The early involvement of the Contractor in the design process of construction projects has shown to provide benefits for Principals. What is noticed in this area is that there are well used models but also possible opportunity for much earlier Contractor involvement on appropriate projects.

The design and construct contract is well understood and has been the traditional solution for Principals requiring the Contractor to develop, complete and be responsible for the design process as well as construction. The preliminary design prepared by the Principal’s designers becomes the Contractor’s responsibility and the designers who prepared the preliminary design are novated to the Contractor.

Although design and construct contracts may contain a value management process and build-ability obligations, there will be limits to the types of decisions made during the preliminary design process that can be later ‘undone’ (for instance, the resultant delay in re-documenting the project may outweigh the saving or may not be able to be accommodated by the program). Therefore, the opportunity to align ‘market’ construction experience with project expectations and have positive impacts at that early stage may have been lost.

In determining when to involve the Contractor in the design process, a Principal will normally decide when design control can be handed over to a Contractor and from when it would like the Contractor to take design, build-ability, time and price risk. Each project will be different but earlier Contractor involvement in the design process can facilitate collaboration and innovation on the project, such as the ability to develop and test material or assemble prototypes before committing to construction.

Contractors’ involvement in the preliminary design process has so far been uncommon in Australia (particularly on traditional building projects) but it seems it is the ‘final frontier’ of their involvement in this process. Whether the Contractor would take any price or design process risk in their participation in the preliminary design process would be separately answered by the agreement reached on the procurement terms.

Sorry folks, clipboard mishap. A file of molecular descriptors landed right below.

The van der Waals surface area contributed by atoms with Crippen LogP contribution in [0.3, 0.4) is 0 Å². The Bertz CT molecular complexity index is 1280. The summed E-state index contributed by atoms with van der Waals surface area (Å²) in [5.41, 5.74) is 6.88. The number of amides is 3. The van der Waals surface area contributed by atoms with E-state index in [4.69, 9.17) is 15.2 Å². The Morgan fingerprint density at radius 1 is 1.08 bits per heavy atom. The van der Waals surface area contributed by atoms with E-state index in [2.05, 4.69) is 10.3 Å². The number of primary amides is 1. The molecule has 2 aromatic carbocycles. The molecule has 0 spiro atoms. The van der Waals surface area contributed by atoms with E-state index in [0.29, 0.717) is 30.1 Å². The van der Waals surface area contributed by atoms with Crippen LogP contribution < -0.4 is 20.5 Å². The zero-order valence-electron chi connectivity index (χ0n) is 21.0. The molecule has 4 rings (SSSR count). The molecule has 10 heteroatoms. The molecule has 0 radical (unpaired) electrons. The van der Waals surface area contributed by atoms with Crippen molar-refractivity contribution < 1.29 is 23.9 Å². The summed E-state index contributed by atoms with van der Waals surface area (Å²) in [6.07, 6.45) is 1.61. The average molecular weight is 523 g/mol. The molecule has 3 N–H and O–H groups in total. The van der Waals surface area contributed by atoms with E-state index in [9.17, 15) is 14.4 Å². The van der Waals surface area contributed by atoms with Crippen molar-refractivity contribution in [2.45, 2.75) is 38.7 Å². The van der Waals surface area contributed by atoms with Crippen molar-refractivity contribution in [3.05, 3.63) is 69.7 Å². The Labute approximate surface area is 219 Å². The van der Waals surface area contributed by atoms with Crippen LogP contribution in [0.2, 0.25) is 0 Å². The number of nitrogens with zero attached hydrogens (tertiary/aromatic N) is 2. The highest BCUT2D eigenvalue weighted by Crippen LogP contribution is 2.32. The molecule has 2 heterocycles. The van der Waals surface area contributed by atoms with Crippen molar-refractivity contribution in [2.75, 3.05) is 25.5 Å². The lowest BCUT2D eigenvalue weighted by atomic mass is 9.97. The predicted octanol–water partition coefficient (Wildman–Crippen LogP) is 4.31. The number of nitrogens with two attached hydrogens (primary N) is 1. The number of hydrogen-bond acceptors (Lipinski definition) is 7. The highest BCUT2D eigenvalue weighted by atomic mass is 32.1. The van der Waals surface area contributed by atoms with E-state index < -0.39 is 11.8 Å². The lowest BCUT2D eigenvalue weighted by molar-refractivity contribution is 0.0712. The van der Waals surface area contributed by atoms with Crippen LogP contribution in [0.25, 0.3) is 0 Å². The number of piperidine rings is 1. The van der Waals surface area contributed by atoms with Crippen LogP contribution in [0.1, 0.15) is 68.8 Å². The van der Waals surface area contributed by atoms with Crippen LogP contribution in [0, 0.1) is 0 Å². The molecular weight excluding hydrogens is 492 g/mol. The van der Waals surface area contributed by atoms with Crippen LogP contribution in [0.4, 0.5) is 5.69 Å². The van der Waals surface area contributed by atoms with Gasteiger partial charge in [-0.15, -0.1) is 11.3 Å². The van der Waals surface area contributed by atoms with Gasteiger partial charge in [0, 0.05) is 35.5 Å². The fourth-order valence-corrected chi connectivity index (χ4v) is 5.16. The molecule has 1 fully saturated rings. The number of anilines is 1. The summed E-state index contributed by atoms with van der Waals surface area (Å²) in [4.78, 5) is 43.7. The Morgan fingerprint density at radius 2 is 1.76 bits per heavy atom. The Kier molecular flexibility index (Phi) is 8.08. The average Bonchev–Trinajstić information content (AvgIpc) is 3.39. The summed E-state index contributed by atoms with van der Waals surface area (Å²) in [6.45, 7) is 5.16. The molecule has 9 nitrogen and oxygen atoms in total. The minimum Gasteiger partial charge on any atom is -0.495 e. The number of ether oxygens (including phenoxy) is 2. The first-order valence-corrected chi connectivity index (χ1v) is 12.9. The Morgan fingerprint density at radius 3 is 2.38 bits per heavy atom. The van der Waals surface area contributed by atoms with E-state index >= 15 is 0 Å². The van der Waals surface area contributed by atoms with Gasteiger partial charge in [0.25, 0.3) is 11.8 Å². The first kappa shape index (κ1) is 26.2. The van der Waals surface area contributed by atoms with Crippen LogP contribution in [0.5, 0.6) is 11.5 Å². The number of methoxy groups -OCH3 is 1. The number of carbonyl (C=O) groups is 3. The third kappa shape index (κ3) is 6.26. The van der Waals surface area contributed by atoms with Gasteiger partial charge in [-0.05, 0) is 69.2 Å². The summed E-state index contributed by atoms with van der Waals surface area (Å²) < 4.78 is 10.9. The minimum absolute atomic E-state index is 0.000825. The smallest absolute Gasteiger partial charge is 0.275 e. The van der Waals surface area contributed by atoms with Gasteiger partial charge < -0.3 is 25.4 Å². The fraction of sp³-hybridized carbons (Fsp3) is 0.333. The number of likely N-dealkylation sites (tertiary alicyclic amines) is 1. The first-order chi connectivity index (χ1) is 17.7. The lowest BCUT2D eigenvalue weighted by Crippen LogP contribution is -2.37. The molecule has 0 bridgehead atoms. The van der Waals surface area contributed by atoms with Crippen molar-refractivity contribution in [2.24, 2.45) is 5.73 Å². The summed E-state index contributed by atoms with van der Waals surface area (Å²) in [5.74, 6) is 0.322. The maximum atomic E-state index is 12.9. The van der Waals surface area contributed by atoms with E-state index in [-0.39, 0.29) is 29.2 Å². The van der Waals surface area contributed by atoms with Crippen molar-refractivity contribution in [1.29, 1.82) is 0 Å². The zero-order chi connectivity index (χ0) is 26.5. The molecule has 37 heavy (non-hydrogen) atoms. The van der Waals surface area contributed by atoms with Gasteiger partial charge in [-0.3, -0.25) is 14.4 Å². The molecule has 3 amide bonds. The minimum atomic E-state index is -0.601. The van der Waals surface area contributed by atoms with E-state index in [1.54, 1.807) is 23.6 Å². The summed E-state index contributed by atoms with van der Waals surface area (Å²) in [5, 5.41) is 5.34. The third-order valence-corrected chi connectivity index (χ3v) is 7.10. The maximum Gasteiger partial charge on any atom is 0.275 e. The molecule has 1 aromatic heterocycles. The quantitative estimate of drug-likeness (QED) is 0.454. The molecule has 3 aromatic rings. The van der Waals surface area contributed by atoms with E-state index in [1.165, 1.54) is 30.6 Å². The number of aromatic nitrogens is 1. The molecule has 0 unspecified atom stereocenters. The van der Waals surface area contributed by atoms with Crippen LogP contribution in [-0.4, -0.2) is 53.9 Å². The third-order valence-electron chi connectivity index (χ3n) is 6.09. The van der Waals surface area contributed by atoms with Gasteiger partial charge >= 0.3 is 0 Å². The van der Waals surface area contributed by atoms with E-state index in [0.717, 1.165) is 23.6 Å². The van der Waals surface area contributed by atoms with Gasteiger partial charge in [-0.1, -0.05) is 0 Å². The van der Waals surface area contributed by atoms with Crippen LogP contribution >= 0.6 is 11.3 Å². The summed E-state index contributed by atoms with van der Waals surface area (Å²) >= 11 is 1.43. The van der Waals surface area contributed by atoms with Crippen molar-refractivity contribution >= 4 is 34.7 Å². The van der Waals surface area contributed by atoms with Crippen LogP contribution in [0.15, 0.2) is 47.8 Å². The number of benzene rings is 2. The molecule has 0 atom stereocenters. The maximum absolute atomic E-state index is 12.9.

Early Contractor Involvement (ECI) contracts are a recent procurement model that has become one possible solution to involving Contractors in the preliminary design process. They usually involve a two stage process. In the first stage, the Contractor is engaged (usually on a time basis) to prepare the preliminary design with the Principal, using the Contractor’s designers. The second stage is essentially a design and construct model but the Principal is not obliged to engage the Contractor and can competitively tender the works to another Contractor.

If Principals have trepidation in giving the design process control to Contractors or the project is not suitable for relinquishing preliminary design control, the ECI model could alternatively be split with the first stage involving the engagement of a Contractor under a consultancy agreement to provide construction advice on the design process being undertaken by the Principal’s designers. This may give Principals an easy inroad into using Contractors more often in the preliminary design phase without the need to hand over design process control or to negotiate and agree the entire construction contract at such an early stage of the project. A design and construct contract could then be used after the preliminary design has been prepared. Given that the ECI model has so far mostly been used on projects involving unidentified risks, this ‘construction consultancy’ alternative may suit a broader range of projects.

On appropriate projects in the future, we may more often see Principals considering the earlier involvement of Contractors in the preliminary design process.